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Tuesday, 18 September 2012

John Biddle - Father of English Unitarianism - 350th Commemoration of his death

22 September marks the 350th Anniversary of the death of John Biddle, known as the "Father of English Unitarianism".

Earlier this year I wrote a blog post on John Biddle as part of a short series on several anniversaries related to religious freedom.

With his connection to Gloucester I am pleased that one event I have come across to mark the anniversary is that the Cotswold Group of Unitarian and Free Christian Churches "Worship Leaders Support Group" have organised a contemplative workshop on 27 October with the title "Cherishing our Freedom: A Day of Conversation and Exploration Inspired by the Life of John Biddle."

His links with Gloucester are set out in an essay by the Gloucester and District Archaeological Research Group.

Monday, 17 September 2012

Mothers of liberty: how modern liberalism was made by women

I was interested to read that Dr Helen McCabe, of Oxford University, is speaking to the Liberal Democrat History Group at the Lib Dem conference next week on women associated with the development of Liberal political thought in the 18th and 19th centuries. Look at the four names quoted; Mary Wollstonecraft, Harriet Martineau, Harriet Taylor Mill and Barbara Bodichon. The first two are familiar in modern Unitarian circles; I wondered if Unitarianism had influenced the other two?

To my surprise (although I probably shouldn’t be) they too had Unitarian connections. These four “Mothers of Liberty” had clearly moved in the Unitarian and Radical circles that pioneered women’s rights and universal suffrage.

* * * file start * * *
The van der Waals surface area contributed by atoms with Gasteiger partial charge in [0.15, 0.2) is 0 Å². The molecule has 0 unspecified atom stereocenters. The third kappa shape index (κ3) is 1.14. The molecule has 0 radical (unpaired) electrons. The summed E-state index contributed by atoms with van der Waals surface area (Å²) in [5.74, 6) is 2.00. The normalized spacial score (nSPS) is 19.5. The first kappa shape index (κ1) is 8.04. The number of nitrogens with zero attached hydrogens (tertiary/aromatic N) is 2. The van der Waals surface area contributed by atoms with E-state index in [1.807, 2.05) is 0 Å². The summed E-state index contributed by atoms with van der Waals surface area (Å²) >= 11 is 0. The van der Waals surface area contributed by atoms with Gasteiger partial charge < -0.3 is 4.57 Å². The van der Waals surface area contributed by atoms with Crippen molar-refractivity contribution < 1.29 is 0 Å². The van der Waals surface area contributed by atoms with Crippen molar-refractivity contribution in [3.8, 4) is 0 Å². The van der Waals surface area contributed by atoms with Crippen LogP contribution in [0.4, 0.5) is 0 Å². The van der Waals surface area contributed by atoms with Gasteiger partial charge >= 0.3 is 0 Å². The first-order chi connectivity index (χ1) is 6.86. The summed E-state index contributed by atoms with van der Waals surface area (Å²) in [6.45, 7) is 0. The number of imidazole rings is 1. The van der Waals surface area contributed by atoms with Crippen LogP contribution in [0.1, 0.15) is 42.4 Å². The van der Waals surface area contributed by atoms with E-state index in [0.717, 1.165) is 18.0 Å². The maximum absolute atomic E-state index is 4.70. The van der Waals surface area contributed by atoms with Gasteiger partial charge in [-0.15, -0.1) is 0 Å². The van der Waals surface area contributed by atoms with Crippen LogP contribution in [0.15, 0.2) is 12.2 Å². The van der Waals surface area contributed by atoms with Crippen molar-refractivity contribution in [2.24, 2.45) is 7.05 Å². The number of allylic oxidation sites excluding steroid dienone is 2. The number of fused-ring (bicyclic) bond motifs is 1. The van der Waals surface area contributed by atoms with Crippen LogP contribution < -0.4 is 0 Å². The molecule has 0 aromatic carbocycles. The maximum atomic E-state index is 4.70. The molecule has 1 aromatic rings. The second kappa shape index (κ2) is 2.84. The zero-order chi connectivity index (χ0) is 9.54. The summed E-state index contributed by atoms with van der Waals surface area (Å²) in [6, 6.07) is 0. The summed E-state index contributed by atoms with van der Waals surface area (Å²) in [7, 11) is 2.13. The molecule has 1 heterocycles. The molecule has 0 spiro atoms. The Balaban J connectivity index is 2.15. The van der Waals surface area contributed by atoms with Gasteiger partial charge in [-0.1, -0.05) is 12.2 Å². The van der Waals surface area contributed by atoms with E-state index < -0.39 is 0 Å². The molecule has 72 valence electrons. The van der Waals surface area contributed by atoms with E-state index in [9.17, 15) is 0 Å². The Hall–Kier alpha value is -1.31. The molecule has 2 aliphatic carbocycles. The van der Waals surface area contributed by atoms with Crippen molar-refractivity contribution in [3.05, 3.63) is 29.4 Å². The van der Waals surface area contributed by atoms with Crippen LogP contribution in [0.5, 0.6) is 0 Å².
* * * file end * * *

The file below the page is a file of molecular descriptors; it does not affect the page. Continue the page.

Mary Wollstonecraft attended Newington Green Unitarian Chapel during the ministry of Dr Richard Price. You can still go and sit at a Sunday morning service in the original box pew where she reputedly sat. Author of “A Vindication of the Rights of Women” (1792) she is often described as the “mother of feminism”. Dr Price, a Welsh radical dissenter, was a crucial influence on her thinking between 1784 and 1786. As the recent edition of The Inquirer (15 September 2012) shows he was a republican who supported the American colonists in their War of Independence.

Harriet Martineau, was one of the first women writers and journalists. She was brought up in a Unitarian family in Norwich. Her brother James, from whom she was later famously estranged, emerged as the foremost Unitarian theologian of the 19th Century. She argued that apparent differences in intellect between men and women were the product of educational discrimination.

She was best known as a populariser of political economy, though her career spanned many other aspects of Victorian literary culture. She shot to fame in 1832 as author of Illustrations of Political Economy - twenty-four short stories showing how economic conditions impacted on the lives of ordinary people in a variety of social environments.

She visited America from 1834-6 and identified with the anti-slavery cause, which she promoted in her journalism for the rest of her working life. She also wrote travel books on America and the Middle East, besides political analyses of conditions in India and Ireland, and can be regarded as the first significant British woman sociologist.